Craft ladies vs council over unique wall hanging

In the Snowy Mountains, where legends are made, you could not jump a horse over this magnificent wall hanging of Adaminaby, or the legal file that's piling up with claims of who owns it.

On one side are the nimble-fingered Adaminaby craft ladies, who for 2 years stitched the wall-hanging to tell the village's story.

On the other is the Snowy River Shire Council, which says it commissioned and paid for the artwork.

The craft group has engaged counsel from Sydney who are working pro bono. The council is paying for counsel, also from Sydney, so ratepayers face a mountainous bill.

The dispute is set down for hearing by magistrate Chris Bone in Cooma Court this week, with a final decision and judgement expected in coming weeks.

The wall hanging was made 13 years ago and some of the women have since died. The surviving members are passionate, even if they do face cross-examination in the civil case. '

"We have ladies in their 80s and 90s. They are ropeable,'" a group member said.

They had worked, sometimes in a freezing memorial hall, for several days a week over two years on the embroidery and applique work. The wall hanging, or curtain, was even 'opened' by the Governor.

Even with free counsel, their legal bill has climbed to $75,000 and they estimate the council's is in the order of $150,000.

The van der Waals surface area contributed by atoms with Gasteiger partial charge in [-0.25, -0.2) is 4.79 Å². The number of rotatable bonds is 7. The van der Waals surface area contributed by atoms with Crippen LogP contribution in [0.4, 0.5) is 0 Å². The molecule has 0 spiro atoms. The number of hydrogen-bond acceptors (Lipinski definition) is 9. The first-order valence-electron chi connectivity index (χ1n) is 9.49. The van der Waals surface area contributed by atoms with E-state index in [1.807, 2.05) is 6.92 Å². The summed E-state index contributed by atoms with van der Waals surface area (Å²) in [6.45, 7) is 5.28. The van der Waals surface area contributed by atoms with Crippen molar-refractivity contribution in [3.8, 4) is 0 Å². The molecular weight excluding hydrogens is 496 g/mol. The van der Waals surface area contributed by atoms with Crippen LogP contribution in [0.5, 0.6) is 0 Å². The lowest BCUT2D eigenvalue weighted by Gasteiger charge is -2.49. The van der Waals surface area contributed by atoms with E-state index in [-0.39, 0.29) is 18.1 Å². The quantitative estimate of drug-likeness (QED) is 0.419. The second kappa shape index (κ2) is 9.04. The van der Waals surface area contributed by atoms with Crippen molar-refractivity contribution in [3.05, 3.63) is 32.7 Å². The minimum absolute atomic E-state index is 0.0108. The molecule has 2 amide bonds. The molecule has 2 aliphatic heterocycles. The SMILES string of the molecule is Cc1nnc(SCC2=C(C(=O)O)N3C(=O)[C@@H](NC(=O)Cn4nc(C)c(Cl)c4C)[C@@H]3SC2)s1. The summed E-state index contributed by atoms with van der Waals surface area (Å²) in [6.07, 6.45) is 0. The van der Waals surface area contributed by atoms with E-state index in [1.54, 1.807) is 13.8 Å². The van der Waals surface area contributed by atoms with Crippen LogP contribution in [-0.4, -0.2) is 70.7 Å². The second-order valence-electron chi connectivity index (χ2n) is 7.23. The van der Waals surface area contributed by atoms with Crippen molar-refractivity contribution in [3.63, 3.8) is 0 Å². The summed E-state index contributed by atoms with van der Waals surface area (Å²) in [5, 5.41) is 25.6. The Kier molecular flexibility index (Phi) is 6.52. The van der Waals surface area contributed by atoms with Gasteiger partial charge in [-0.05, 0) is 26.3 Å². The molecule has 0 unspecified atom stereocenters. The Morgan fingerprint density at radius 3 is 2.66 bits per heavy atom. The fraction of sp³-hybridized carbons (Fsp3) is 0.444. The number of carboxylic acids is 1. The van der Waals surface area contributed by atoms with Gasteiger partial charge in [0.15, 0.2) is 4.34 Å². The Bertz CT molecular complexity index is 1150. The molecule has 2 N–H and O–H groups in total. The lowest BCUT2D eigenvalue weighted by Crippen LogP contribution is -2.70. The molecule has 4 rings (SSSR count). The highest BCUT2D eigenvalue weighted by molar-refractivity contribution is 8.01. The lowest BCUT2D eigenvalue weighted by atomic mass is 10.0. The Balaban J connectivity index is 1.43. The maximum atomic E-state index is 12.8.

The council declined to comment as the matter is before the court. The craft group said the work - known as the Adaminaby Stage Curtain and depicting old and new Adaminaby, Lake Eucumbene, ski fields, a mountain hut and an area of Kosciuszko National Park - was designed to bring tourists to the town, which was shifted in the 1950s to make way for Lake Eucumbene.

In 2010 the wall hanging was taken down for repairs. In 2011 the council asked for its return. Its statement of claim says more than a reasonable time for repairs has passed.

The wall-hanging has been held in the craft group legal team's office, in two sections.

According to its annual report, Snowy River Council has been reduced to seven councillors, and one of its biggest challenges is lack of money to provide services and facilities.

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